DEFICITS (SOMETIMES) DON’T MATTERThe Bloomberg Dollar Spot Index rose for the seventh time in eight days on Wednesday to its highest in a month even though the U.S. government said its budget deficit widened in October, the first month of the fiscal year, as government spending increased and receipts declined. The shortfall grew about $34 billion, or almost 34%, from the same month last year, to $134.5 billion. This comes after the budget deficit for fiscal 2019 clocked in at just shy of $1 trillion at $984.4 billion. One benefit to having the world’s primary reserve currency is that such deficits don’t exactly matter as much as they would in a place such as Greece. Still, an out-of-control deficit and borrowing could reduce demand for the greenback and U.S. debt at the margins. The upshot is it looks as if the U.S. may not borrow as much as previously estimated to finance the deficit, thanks to recent moves by the Fed to buy Treasury bills to ensure reserves remain abundant. As a result, the strategists at JPMorgan Chase wrote in a report this week that net debt issuance to the public by the U.S. Treasury will be just $720 billion, down from a projected $1.27 trillion in fiscal 2019. That should provide some support to the dollar and, by extension, the U.S. government.

ITALY GETS BYPASSEDOne place where the bond rally failed to make an appearance was Italy. Demand slumped to the lowest in 14 months at an auction Wednesday of seven-year notes, even with yields near the highest in three months. That suggests investors prefer countries with slimmer returns but lower credit risk and comes after a recent rise in yields in markets such as Germany and France, weakening Italy’s relative appeal, according to Bloomberg News’s James Hirai. Investors have been cooling toward Italy after political uncertainty and a recent revival in the fortunes of euro-skeptic politician Matteo Salvini. “Peripheral spreads become more vulnerable the higher core yields go as investors switch demand to safer core, semi-core bonds,” Peter Chatwell, head of European rates strategy at Mizuho International, told Bloomberg News. “Higher yields, without a broad based and structural rise in nominal growth, will pose a sustainability risk to Italy’s debt.” With $2.26 trillion of government debt, Italy has more bonds outstanding than all but the U.S., China and Japan, data compiled by Bloomberg show. Italy also has one of the highest debt-to-gross domestic product ratios at 131.5%, compared with 82.3% in the U.S. So when Italy has a poor debt auction, it’s worth paying attention.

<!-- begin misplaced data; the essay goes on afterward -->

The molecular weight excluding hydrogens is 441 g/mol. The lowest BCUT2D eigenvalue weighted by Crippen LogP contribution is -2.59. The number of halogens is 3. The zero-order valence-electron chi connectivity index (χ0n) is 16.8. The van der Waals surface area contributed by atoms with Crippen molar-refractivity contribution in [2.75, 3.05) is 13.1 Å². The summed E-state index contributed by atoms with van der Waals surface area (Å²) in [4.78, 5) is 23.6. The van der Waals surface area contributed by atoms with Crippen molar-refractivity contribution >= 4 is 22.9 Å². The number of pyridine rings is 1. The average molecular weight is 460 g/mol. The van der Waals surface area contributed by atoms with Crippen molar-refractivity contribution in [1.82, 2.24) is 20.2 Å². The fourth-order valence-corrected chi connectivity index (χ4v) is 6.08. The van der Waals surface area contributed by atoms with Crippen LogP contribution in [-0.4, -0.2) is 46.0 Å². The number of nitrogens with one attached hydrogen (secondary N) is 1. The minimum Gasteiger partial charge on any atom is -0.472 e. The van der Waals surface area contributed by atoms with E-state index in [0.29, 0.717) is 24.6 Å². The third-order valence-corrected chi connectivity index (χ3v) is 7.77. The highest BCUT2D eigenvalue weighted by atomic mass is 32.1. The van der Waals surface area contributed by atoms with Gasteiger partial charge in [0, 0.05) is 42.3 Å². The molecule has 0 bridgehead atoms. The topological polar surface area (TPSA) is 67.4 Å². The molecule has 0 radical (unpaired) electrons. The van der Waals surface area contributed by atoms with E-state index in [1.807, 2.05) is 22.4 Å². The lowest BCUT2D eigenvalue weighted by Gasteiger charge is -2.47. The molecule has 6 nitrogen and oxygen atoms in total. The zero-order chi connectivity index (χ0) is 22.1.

HOT COCOAChocolate lovers may soon have to dig a little deeper in their pockets to afford their favorite indulgence. Cocoa prices have staged an impressive rally in recent months, approaching an almost 18-month high in New York on Wednesday. The gains come amid speculation that near-term supplies are getting tighter, according to Bloomberg News’s Agnieszka de Sousa. The clearest sign that traders expect tighter supplies can be seen in the prices of so-called nearby contracts, which have moved into a premium compared with later deliveries in a market structure known as backwardation and a sign of tightening supplies. “Traders are blaming the upsurge on concerns about a shortage in the short-term availability of cocoa beans,” Carsten Fritsch, an analyst at Commerzbank AG, said in a note. Still, it’s not clear why short-term supplies should be so tight as shipments in top grower Ivory Coast are still in full swing and higher than a year earlier, he said. There are also some concerns that a new $400-a-ton premium for supplies from West Africa, the world’s top producing region, may affect the way cocoa is traded on the exchanges. The new pricing system could mean that fewer supplies end up getting delivered to warehouses monitored by ICE Futures U.S., driving a rally in the market, according to NickJen Capital Management.

TEA LEAVESThere is a good chance that talk of a global recession could heat up again as soon as Thursday. That’s when Germany — Europe’s largest economy — reports on GDP for the third quarter. The median estimate of economists surveyed by Bloomberg is for a contraction of 0.1%, which would mark a technical recession because the economy shrank by the same amount in the second quarter. But as Bloomberg Economics points out, whether the German economy records the shallowest of recessions or escapes one by the narrowest of margins isn’t important; what’s important is how long the dip will persist.

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To contact the author of this story: Robert Burgess at bburgess@bloomberg.net

To contact the editor responsible for this story: Daniel Niemi at dniemi1@bloomberg.net

This column does not necessarily reflect the opinion of the editorial board or Bloomberg LP and its owners.

Robert Burgess is an editor for Bloomberg Opinion. He is the former global executive editor in charge of financial markets for Bloomberg News. As managing editor, he led the company’s news coverage of credit markets during the global financial crisis.